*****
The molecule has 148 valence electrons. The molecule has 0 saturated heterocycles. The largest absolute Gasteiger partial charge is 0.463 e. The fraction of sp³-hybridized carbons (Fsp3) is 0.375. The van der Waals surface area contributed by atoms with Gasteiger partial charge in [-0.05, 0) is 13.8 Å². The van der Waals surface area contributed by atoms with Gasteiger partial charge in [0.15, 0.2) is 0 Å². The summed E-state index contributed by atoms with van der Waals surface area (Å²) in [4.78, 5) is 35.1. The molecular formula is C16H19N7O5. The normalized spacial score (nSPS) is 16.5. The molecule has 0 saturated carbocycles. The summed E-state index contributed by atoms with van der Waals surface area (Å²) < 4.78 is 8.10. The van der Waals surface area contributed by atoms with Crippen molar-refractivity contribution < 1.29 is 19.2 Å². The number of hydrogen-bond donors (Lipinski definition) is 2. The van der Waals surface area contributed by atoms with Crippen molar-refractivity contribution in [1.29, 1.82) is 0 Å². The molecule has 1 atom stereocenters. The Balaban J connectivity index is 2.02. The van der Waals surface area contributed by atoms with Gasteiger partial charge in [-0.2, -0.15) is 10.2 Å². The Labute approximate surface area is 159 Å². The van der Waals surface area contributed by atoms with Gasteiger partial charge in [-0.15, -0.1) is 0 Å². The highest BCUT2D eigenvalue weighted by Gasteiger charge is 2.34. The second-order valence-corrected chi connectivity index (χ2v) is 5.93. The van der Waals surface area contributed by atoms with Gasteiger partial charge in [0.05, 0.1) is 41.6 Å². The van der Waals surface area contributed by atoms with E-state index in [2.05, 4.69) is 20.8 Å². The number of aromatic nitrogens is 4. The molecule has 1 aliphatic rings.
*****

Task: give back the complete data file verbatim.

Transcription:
The molecule has 148 valence electrons. The molecule has 0 saturated heterocycles. The largest absolute Gasteiger partial charge is 0.463 e. The fraction of sp³-hybridized carbons (Fsp3) is 0.375. The van der Waals surface area contributed by atoms with Gasteiger partial charge in [-0.05, 0) is 13.8 Å². The van der Waals surface area contributed by atoms with Gasteiger partial charge in [0.15, 0.2) is 0 Å². The summed E-state index contributed by atoms with van der Waals surface area (Å²) in [4.78, 5) is 35.1. The molecular formula is C16H19N7O5. The normalized spacial score (nSPS) is 16.5. The molecule has 0 saturated carbocycles. The summed E-state index contributed by atoms with van der Waals surface area (Å²) < 4.78 is 8.10. The van der Waals surface area contributed by atoms with Crippen molar-refractivity contribution < 1.29 is 19.2 Å². The number of hydrogen-bond donors (Lipinski definition) is 2. The van der Waals surface area contributed by atoms with Crippen molar-refractivity contribution in [1.29, 1.82) is 0 Å². The molecule has 1 atom stereocenters. The Balaban J connectivity index is 2.02. The van der Waals surface area contributed by atoms with Gasteiger partial charge in [-0.2, -0.15) is 10.2 Å². The Labute approximate surface area is 159 Å². The van der Waals surface area contributed by atoms with Gasteiger partial charge in [-0.15, -0.1) is 0 Å². The highest BCUT2D eigenvalue weighted by Gasteiger charge is 2.34. The second-order valence-corrected chi connectivity index (χ2v) is 5.93. The van der Waals surface area contributed by atoms with Gasteiger partial charge in [0.05, 0.1) is 41.6 Å². The van der Waals surface area contributed by atoms with E-state index in [2.05, 4.69) is 20.8 Å². The number of aromatic nitrogens is 4. The molecule has 1 aliphatic rings.